How to help your Lancaster Uni friends when they’re struggling with their mental health

It’s OK to feel overwhelmed

University is a challenge. Whether you’re looking at the actual degree work itself or making friends, it’s a stress that can be completely overwhelming. Add in the last year and a half we’ve all experienced, and it’s not surprising that a recent study has found that one in five university students suffer from a mental health issue.

Too often, I have found myself in the position of experiencing one of my friends coming to me and saying they are struggling with a mental health issue. I want to say that I handled each situation perfectly and gave them the best help possible, but I’m not a trained counsellor or psychiatrist.

The first time, I sat there for about 10 minutes before I even started talking, because I didn’t know what to say. I wanted to be able to empathise, but the right words weren’t appearing.

Since then, each time another of my friends approaches me with the same situation, I feel more competent at being able to comfort and help. But listening to my friends tell me they’re in pain is hard, especially when I’m not even sure what I’m saying to them is right.

How much support should you give them before you nudge them in the direction of the university services, and how often do you check up on them without becoming an annoyance? I’m constantly scared that our friendships will stop being friendships and instead turn into therapy sessions – not out of choice but from the fact that I need my friends to know it’s alright to talk to me about anything they’re struggling with.

So, to help both me and everyone who has been in the same position, we’ve done some research and created a list of everything you can do to help your Lancs (or any) friends who are struggling with their mental health.

Keep including and inviting them

Even if your friend says no, nine times out of 10 you should make sure they still feel like they are included in whatever is going on, otherwise this may make them feel ostracised and even lower than they already are.

If you’re experiencing a mental health problem, it’s harder to be sociable but they’re still the same person you know and love, so don’t treat them any differently. Keep including them in all your social activities and offer to do the things you’d normally do with them such as go and get a drink or a bite to eat from Costa.

Check-in regularly to see how they are

If they need you to check in regularly then do that. Just keep trying to be patient with them as it may take a while for your friend to feel comfortable talking about what they’re going through, or there could be periods where they’re less communicative.

Listen and ask questions

It’s important that they feel able to come to you to talk, and trust that you are a safe space. Listen to what they say and repeat what they have said back to them to ensure you have understood it.

You don’t need to agree, but by showing you understand what they’ve said and how they feel you are letting them know that you respect their feelings. You should keep any questions open-ended and try to keep your language neutral.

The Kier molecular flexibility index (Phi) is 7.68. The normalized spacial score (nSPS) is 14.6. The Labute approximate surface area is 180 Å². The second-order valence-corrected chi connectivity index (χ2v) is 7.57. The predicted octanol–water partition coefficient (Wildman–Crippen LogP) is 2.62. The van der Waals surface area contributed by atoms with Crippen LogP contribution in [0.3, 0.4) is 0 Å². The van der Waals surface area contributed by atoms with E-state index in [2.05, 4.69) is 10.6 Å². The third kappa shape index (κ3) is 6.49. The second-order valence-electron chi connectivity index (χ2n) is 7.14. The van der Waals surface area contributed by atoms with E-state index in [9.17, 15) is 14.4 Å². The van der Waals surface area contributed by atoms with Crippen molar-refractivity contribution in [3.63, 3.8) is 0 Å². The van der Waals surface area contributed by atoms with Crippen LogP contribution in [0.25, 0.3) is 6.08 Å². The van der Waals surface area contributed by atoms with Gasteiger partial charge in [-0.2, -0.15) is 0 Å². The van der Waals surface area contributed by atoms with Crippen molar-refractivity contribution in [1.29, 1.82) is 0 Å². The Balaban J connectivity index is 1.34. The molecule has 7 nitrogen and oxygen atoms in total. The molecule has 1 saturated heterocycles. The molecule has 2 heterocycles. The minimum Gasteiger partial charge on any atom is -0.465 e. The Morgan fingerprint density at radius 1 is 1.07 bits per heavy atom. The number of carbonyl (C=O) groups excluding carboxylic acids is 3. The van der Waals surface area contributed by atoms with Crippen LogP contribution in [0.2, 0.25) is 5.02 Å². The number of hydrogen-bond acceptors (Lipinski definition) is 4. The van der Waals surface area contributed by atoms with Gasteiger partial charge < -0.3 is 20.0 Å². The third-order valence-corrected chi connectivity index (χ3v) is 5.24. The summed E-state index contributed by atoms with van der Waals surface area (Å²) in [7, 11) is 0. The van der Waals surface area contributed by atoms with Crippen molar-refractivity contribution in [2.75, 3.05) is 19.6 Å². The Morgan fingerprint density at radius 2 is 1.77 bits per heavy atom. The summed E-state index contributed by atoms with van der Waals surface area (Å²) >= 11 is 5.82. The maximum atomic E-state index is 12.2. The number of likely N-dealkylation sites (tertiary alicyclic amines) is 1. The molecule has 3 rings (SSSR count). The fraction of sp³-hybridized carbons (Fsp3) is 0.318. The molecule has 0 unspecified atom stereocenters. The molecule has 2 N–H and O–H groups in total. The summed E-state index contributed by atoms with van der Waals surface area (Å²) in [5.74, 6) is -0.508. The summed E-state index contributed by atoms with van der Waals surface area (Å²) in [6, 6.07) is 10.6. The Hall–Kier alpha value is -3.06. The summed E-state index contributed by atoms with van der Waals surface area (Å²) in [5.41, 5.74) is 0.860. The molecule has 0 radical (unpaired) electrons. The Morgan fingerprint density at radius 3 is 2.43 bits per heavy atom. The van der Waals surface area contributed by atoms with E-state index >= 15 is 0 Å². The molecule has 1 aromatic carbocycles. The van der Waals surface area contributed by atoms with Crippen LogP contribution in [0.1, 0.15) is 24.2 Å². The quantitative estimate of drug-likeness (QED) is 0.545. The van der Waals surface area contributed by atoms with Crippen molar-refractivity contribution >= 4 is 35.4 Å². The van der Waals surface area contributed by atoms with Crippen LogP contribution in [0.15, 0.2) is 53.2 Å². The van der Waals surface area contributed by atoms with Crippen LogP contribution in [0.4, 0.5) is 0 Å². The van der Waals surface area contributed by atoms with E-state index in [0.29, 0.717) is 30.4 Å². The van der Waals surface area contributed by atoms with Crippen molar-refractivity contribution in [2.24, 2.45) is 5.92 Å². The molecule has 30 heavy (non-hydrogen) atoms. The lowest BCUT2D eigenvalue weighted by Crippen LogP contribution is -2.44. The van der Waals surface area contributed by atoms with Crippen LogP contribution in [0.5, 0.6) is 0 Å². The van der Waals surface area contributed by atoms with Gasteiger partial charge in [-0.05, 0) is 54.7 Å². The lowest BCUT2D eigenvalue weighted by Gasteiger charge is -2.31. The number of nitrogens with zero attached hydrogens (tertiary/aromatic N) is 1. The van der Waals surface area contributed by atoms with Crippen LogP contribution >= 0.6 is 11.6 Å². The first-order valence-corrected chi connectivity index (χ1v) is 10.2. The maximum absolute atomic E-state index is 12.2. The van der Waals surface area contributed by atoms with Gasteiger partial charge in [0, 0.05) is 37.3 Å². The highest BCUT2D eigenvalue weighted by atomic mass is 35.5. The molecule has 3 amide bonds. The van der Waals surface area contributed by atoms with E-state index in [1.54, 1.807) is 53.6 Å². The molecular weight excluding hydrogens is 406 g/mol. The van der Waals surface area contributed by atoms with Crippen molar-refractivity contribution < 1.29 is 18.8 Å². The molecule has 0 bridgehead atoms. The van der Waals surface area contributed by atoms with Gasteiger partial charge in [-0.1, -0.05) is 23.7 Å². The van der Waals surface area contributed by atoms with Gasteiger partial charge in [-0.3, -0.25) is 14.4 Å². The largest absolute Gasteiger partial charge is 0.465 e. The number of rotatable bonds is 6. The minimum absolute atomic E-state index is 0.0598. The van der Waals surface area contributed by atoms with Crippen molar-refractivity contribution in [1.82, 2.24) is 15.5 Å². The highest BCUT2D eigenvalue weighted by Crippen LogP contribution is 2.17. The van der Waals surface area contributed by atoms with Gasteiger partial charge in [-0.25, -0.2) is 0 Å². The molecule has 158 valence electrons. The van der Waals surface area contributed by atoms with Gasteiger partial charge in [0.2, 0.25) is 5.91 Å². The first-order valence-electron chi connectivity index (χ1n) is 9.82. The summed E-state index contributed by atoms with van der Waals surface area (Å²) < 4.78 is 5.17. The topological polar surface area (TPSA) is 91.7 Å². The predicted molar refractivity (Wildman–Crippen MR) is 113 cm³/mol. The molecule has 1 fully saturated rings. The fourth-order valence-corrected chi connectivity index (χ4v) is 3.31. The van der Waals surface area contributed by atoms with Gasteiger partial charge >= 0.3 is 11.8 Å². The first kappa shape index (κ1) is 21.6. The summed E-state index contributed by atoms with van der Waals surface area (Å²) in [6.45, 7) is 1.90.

Visit them in their safe space

Try to meet in an area that feels comfortable for them; it’s about the help that they need, and if an open field helps, then that’s the spot to go to.

Notice and remind them of their small victories

Sometimes, it can be difficult to even reply to a message. Make sure to celebrate any of their small victories with them, as it’s unlikely that your friend will pick up on them by themselves.

Learn about their health problem

Make sure that you set time aside with no distractions and let them share as much or little as they want. Don’t try to diagnose or second guess their feelings; we’re not medical experts or trained counsellors so don’t try to make assumptions regarding what is wrong or interrupt with your own diagnosis or solutions.

Learn more about the signs and symptoms of different mental illnesses and learn how treatments work so you know what side effects you may see, when to look for improvements and which ones to look for first.

Offer them help in seeking professional support and provide information on ways to do this

You could suggest going to the GP with them or help them talk to another friend or family member. Just try to not take control and allow them to make their own decisions regarding their well-being.

In a moment of crisis, it is good to listen without making judgements and concentrate on their needs in that moment. You need to ask what would help them and reassure them whilst avoiding confrontation. Encourage them to seek professional help and signpost them to practical information or resources. If they have hurt themselves, make sure they get the first aid they need.

If it’s a close friend, they might not want to talk to you about it, so try not to take this personally. Talking to someone you love can be difficult as they are probably worried about hurting you as well. Just be open and honest, making sure they know you care.

For more information about how to seek help for a mental health problem, click here.

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